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guzzle's 2002 Ford Powerstroke Diesel In-Tank 'Hutch' Modification
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If you search the internet, you will find many variations of this in-tank modification to eliminate the defective fuel supply design in the Ford 7.3 Powerstroke Super Duties. This page is simply another variation of how I did the modification with parts rounded up from auto parts and hardware stores as a DIY project.

Note: The cost of gathering all the parts for this project was about the same as the kit that Strictly Diesel sells. I like the challenge of putting a project together from scratch, but you may want to save some time and purchase a pre-assembled kit The o-ring connections found on the supply line between the tank and fuel pump would do a very good job if they were under a constant positive pressure but they allow air to enter the system whenever they have negative pressure applied. With the fuel pump mounted on the frame rail, this line is subjected to vacuum as soon as the pump is switched on.

Most PSD owners refer to this modification as the "Hutch Mod", named after the original design from one of the internet truck forum contributors with the username of 'Hutchinaugusta'. Hutch spent a great deal of his own time investigating and documenting the problems with the Ford fuel line. To Hutch, I am grateful because it sure helped reduce the 'cackle' that I had on my PSD.

Parts that I used to perform this modification

1 - 3/8" tube compression union
1 - 5/16" tube compression union
3ft - 5/16" stainless steel tubing
4" - 3/8" stainless steel tubing
10ft - 3/8" 30R7 rated fuel injection line ( I actually used 30R9 rated, higher heat and pressure rating )
4 - stainless steel worm clamps

It is also highly recommended to use a pre-pump filter since the screening is removed with the mixing chamber. If you purchase a pre-pump filter, you will need to have the proper hose connectors and clamps for the filter.
I was able to acquire a Racor 2 micron marine filter for this installation.

Got a question? Contact me on my DieselOrings.com webshop CONTACT PAGE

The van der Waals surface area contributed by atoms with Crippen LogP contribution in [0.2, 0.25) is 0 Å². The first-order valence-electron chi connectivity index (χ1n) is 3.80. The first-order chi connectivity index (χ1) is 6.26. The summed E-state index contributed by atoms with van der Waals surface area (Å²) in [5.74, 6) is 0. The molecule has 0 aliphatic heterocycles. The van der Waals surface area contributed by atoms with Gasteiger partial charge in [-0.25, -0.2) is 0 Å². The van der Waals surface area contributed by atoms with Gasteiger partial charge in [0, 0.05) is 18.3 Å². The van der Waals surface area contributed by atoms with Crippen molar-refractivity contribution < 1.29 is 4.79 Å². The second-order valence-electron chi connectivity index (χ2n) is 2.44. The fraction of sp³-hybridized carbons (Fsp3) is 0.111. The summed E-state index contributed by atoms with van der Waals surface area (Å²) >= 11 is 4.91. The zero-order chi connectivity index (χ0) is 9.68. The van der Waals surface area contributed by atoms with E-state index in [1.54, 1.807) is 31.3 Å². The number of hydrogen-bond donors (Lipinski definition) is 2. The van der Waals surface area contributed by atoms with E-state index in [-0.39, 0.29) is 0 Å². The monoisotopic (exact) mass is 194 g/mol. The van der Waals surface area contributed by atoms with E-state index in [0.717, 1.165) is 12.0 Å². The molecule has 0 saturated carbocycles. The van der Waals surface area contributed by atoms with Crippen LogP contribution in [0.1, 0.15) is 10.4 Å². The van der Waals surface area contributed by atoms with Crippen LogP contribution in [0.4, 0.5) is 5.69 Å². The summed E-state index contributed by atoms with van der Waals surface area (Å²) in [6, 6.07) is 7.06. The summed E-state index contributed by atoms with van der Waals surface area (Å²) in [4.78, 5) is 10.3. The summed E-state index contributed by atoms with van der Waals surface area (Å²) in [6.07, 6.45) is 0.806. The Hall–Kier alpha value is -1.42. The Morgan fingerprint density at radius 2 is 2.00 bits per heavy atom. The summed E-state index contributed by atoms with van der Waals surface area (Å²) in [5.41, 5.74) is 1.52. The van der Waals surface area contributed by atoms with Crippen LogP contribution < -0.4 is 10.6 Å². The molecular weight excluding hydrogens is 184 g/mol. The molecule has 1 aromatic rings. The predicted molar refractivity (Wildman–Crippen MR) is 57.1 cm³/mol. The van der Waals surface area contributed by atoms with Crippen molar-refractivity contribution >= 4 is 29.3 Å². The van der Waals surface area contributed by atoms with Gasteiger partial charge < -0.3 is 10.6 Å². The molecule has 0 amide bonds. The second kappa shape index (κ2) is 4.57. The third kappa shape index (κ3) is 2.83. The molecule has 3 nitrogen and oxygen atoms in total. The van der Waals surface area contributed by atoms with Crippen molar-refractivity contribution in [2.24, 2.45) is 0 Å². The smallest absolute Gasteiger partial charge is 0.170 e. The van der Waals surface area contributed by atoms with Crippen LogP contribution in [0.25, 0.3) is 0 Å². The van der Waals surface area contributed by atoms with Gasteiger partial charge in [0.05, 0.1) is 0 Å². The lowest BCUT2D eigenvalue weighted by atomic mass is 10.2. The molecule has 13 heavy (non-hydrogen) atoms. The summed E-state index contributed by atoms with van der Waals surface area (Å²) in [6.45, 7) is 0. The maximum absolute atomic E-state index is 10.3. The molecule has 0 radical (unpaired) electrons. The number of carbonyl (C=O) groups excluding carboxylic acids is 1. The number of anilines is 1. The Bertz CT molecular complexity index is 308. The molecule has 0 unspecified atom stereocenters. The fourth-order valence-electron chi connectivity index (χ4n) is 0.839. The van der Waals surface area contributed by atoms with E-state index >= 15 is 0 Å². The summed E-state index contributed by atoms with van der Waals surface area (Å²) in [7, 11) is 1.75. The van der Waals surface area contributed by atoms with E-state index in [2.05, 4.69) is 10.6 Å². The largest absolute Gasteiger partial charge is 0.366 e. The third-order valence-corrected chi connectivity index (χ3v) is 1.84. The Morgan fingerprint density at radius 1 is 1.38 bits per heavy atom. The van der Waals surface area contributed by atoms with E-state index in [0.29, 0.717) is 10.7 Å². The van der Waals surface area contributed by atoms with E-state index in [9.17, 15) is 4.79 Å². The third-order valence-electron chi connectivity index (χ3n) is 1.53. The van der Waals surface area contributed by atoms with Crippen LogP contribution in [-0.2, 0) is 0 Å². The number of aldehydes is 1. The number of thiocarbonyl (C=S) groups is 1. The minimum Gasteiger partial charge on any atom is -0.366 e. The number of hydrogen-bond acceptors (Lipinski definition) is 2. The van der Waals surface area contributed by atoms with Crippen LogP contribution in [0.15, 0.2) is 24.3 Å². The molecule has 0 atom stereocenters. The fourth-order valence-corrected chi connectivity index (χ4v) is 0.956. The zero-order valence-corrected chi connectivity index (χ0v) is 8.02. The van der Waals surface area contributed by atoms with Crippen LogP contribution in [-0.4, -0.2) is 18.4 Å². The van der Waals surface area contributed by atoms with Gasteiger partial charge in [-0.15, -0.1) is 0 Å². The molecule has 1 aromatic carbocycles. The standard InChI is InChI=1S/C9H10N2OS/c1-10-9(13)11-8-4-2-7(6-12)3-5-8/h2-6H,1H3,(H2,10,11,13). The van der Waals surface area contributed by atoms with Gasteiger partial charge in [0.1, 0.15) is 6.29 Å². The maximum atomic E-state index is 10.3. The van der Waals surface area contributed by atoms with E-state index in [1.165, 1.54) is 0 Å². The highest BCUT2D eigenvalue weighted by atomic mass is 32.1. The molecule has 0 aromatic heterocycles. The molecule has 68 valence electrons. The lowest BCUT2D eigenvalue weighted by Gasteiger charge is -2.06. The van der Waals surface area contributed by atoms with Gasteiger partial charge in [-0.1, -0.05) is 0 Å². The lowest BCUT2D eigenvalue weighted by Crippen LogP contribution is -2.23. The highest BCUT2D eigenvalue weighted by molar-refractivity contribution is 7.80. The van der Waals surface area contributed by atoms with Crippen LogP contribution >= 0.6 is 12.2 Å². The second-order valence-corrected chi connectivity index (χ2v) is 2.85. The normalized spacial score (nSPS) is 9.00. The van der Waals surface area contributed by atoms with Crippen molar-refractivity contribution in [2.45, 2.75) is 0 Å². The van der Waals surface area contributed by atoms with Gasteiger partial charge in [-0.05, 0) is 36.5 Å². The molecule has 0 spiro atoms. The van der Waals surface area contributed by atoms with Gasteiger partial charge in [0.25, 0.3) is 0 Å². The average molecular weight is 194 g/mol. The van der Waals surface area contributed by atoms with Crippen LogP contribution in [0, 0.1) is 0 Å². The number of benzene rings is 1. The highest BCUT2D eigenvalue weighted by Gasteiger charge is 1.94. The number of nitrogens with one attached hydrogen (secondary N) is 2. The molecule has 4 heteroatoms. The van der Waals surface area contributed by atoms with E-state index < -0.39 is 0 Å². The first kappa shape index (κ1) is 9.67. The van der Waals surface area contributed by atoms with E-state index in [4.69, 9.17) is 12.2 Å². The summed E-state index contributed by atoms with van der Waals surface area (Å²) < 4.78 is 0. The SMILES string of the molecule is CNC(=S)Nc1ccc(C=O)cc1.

It is advisable to get the tank as low as possible to eliminate as much weight in the tank before removing the mounting bolts as possible. I used my 10 ft of new 3/8" hose connected to the fuel bowl drain line located on the passenger's side of the engine and ran it out to a 5 gallon fuel tank. I started the engine, open-end the drain valve and when I felt the tank was getting close to empty, shut the valve off along with the engine.
Do not empty the tank in this manner while in an enclosed shop or garage. Diesel vapors can be very flammable under the right circumstances!


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Broken fuel pickup foot?

fuel pickup foot
Replace it with a new Motorcraft Pickup Foot from DieselOrings.com!

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Begin the tank removal by disconnecting the fuel fill line and vent line from the fuel door. You will have to force these lines over the frame as you lower the tank so I stuffed some clean shop rags into the open ends to keep any dirt that may be trapped on the frame from falling into the tank as it was lowered.


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There are 4 bolts holding the tank to the frame. Support the tank at both ends, not in the middle where the fuel pickup is located and unbolt the strap anchors. Remove the straps and lower the front end of the tank enough to reach the fuel lines at the pickup cover. Disconnect the front tank vent tube. This vent tube goes through the bed frame support and connects to the rear vent connection. The rear connection will be disconnected later. With the vent tube moved out of the way, you will have enough room to unplug the electrical sender connector. Use a fuel line disconnect tool to open the vibrolock connectors on both the 3/8 and 5/16 lines on the tank. Lower the rear of the tank enough to disconnect the rear vent line.